If you can afford to take a risk with a small amount of your hard earned cash, then these platforms provide consumers the opportunity to make ethical investments directly into projects that have tangible positive impacts.


AD| Ditch the Single-Use Plastic with Phox

Paid-for content in association with Phox

Did you know that World Water Day was on Friday? This year the theme was leaving no-one behind – addressing the reasons why billions of people across the globe still don’t have access to safe water.

Here in the UK, we are incredibly lucky to have constant access to safe, clean water 24 hours of the day, 365 days a year. However, whilst our water is clean and safe, not everyone seems to like the taste of our tap water. Each year over 3,100 million litres of bottled water are sold in the UK. A staggering amount for a country with clean and safe water literally on tap.

How do you feel about tap water? I had always been happy to drink tap water – after living most of my years in Scotland I could not for the life of me work out why anyone would drink either bottled water or filtered water. I believed that anyone that was sucked in by either option was, let’s just say, more than a little misguided.

That was until my late twenties when we moved to the south-east of England. What a shock to the system.

After a lifetime of soft water, the hard water of Hampshire felt like an assault on our taste buds. I could just about tolerate a glass of water, but when it came to tea it was a dealbreaker. Not only was the taste of tea fairly nasty, but visually it wasn’t right either. I noticed my tea always had a horrible greasy looking film on top, which is never particularly appetising. Worst of all, sometimes big furry bits of limescale would come loose from our kettle and end up floating in my mug.

After about a month I ripped up my previously held beliefs on water filters and bottled water. Not wanting to go down the bottled water route for environmental reasons, I found myself in Robert Dyas handing over money for a water filter, desperate for a decent cup of tea, but not wanting it to come at the environment’s expense.

I was so excited to get home and try it out, but that feeling lasted all of five seconds when I realised that the water filter I had assumed was the ecologically superior option to bottled water actually had a plastic filter cartridge that required replacing every 30 days with another plastic filter cartridge in order to keep on enjoying filtered water. Suddenly this one innocuous jug that we filled with tap water became this consumer of single-use plastic.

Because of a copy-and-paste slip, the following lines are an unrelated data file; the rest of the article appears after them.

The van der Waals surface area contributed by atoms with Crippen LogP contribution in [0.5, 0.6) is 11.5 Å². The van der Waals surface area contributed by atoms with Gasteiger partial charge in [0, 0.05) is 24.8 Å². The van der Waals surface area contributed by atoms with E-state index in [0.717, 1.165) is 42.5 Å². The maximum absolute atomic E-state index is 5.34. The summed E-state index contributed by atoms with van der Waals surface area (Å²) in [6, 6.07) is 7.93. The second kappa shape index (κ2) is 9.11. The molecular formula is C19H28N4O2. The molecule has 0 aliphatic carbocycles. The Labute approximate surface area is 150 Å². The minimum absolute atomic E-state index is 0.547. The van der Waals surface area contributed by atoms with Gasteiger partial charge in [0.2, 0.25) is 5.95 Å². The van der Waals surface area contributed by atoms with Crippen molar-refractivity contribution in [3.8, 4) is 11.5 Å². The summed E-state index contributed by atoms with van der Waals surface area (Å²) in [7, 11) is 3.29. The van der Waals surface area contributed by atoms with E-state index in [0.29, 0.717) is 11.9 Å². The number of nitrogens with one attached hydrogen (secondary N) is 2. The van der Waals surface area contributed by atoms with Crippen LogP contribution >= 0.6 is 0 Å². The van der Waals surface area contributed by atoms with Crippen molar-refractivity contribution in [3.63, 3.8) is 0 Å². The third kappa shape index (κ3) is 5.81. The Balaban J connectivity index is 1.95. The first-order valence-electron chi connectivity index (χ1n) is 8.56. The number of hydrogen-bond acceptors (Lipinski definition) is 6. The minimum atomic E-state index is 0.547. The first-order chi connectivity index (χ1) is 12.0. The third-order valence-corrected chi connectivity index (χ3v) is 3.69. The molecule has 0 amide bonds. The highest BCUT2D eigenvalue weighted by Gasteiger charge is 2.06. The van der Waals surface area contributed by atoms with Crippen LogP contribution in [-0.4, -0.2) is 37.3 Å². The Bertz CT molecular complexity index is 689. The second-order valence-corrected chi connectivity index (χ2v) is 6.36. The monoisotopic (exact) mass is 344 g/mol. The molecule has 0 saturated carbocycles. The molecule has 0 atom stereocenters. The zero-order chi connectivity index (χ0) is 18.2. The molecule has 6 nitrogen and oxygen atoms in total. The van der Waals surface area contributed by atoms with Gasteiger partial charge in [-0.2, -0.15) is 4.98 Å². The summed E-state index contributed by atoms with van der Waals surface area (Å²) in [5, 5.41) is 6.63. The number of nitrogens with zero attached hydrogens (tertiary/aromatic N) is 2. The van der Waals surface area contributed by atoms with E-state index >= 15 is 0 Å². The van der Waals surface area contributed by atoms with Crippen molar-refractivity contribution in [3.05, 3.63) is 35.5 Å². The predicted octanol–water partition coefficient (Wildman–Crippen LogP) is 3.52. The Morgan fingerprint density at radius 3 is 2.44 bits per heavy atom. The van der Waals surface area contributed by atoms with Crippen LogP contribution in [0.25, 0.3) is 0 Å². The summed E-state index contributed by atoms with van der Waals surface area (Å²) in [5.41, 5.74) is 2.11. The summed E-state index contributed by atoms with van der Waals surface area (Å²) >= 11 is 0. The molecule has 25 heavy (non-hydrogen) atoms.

According to Phox – an ethical water filter company based in Glasgow, who are launching on Kickstarter today – over 100 million filter cartridges go to landfill each year. That’s a lot of plastic.

If only Phox had been around in our Hampshire days. Phox, as a company, aim to help eradicate the single-use plastic problem associated with both bottled water and filtered water. Not only are they launching their stylish V2 water filter that is made in Scotland from recycled plastic and glass, but it’s also the first ever water filter to completely eradicate disposable plastic cartridges.

phox v2 water filter

Instead, Phox’s V2 filter has a refillable cartridge, meaning you can say goodbye to single-use plastic waste. The only thing you have to replace is the filter’s inner material. The used inner materials can be disposed of with general household waste, meaning your water filter generates only a tiny amount of waste compared to your average water filter.

Different filters can be used for different purposes. The “Clean Pack” filters water to around a pH neutral level (ideal for coffee purists), and reduces heavy minerals, odours, and bad tastes. Meanwhile, the “Electrolyte Pack” creates alkaline water which aids hydration and sports recovery, and can be beneficial to acid reflux sufferers and those on an alkaline diet.

Phox has cleverly thought of everything – right through to the postage of the filter’s inner material. Instead of swathes of plastic wrapping, as they are only sending the bare minimum – the inner material – this is delivered in a slim box made of recycled card, that conveniently fits through your letterbox. It’s easy on the packaging, which is great for the environment, but it also means no more missed deliveries either!

The V2 water filter launches today on Kickstarter, and to celebrate its launch, Phox is doing a special early bird offer where you can get 60% off the normal RRP off the stylish V2. As well as the water jug itself, you get a 12 month supply of filters, and a water bottle for hydration on the go, all for £45 instead of the normal price of £115. This offer lasts for 48 hours only, from today, Monday 25th March until Wednesday 27th March, so do get in quick if you are considering purchasing one of their water filters.

You can visit Phox via their website and social channels – Instagram, Facebook, Twitter, and YouTube, and remember to check out their Kickstarter!